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Last Updated: Thursday, 16 November 2006, 16:08 GMT
Dead end for mystery skull case
Teeth on mysterious skull
Coroners say the skull is from a right-handed man aged under 40
A Torbay coroner has "run out of ideas" in trying to identify a mystery skull found by fishermen off the Devon coast.

Coroners have tried the Missing Persons Bureau and DNA testing in a bid to try and identify the skull, found six miles offshore in July 2005.

They have also published pictures of the teeth in the British Dental Journal in the hope a dentist may recognise the dental records.

"This is as far as we can go," said HM Coroner Assistant Ric Parsons.

An inquest into the death of the man was opened and adjourned on Wednesday.

The only thing we know is there's no damage to the skull
HM Coroners officer Ric Parsons

"We honestly don't know where the body has come from," Mr Parsons said.

"The body can get moved around with the currents and some of the ships moving up and down so it could be from anywhere."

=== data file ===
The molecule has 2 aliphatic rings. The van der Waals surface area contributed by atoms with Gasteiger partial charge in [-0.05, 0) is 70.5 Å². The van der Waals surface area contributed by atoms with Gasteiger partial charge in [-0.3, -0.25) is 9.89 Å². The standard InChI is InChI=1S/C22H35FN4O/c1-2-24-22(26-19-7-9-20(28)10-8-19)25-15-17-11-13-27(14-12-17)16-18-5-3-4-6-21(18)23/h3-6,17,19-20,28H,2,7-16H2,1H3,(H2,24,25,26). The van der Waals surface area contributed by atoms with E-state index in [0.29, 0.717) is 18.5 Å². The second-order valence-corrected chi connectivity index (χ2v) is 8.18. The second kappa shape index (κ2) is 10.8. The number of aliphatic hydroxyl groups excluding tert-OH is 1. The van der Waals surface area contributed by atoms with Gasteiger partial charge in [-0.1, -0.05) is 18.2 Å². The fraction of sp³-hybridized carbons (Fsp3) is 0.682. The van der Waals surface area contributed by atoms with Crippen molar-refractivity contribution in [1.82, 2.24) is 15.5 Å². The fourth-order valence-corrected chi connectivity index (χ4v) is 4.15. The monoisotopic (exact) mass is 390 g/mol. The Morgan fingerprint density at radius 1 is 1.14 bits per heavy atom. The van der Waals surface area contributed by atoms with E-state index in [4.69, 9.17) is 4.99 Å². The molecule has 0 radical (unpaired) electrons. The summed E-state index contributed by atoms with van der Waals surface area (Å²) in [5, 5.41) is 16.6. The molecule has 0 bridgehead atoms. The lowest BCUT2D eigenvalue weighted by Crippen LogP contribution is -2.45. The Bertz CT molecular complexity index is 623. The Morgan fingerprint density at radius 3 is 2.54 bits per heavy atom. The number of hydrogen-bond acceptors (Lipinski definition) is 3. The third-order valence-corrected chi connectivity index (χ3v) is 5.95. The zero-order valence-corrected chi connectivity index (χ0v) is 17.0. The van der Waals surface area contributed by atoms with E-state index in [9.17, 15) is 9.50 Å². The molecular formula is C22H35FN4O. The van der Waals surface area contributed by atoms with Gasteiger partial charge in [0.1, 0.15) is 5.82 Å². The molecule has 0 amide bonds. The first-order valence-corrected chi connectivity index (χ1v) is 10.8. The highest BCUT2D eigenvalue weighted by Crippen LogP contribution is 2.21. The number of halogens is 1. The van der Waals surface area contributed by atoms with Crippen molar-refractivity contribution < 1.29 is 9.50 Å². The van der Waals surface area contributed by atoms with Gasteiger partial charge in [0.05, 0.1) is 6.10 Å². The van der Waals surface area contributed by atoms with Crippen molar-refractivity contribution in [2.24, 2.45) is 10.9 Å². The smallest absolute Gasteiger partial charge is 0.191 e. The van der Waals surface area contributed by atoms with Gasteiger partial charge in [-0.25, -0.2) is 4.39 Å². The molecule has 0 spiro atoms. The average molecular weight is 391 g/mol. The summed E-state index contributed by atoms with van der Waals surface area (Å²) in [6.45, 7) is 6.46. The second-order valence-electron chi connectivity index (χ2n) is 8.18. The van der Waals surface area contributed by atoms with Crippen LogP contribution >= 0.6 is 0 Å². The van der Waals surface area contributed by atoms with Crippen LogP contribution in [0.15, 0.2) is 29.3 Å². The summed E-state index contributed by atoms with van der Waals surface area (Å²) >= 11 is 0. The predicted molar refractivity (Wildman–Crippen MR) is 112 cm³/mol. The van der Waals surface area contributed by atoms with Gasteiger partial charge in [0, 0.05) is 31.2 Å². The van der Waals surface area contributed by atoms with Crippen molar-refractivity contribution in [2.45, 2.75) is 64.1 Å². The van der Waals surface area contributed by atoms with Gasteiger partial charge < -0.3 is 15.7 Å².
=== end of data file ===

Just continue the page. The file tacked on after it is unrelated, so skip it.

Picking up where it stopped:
The coroners believe the skull is of a man aged under 40, who is right-handed and possibly white.

They believe the skull had been in the water for up to four months before it was found by the fishermen.

"We've tried everything we can," continued Mr Parsons. "With such a limited amount of information we have to go on, it's very difficult.

"The only thing we know is there's no damage to the skull.

Captain killed

"There must be some family or friends who are not aware that someone has deceased."

Tests on the DNA taken from a piece of brain tissue lodged in the skull have so far proved inconclusive.

Investigators initially thought the skull belonged to 20-year-old Bruce Arcamo, but the tests ruled out this conclusion.

The Filipino ship officer is alleged to have stabbed and battered to death Captain Walfredo Banta, 34, before jumping overboard as their vessel, the Overseas Josefa Camejo, sailed through Devon waters last year.

Mr Arcamo's body has never been found.




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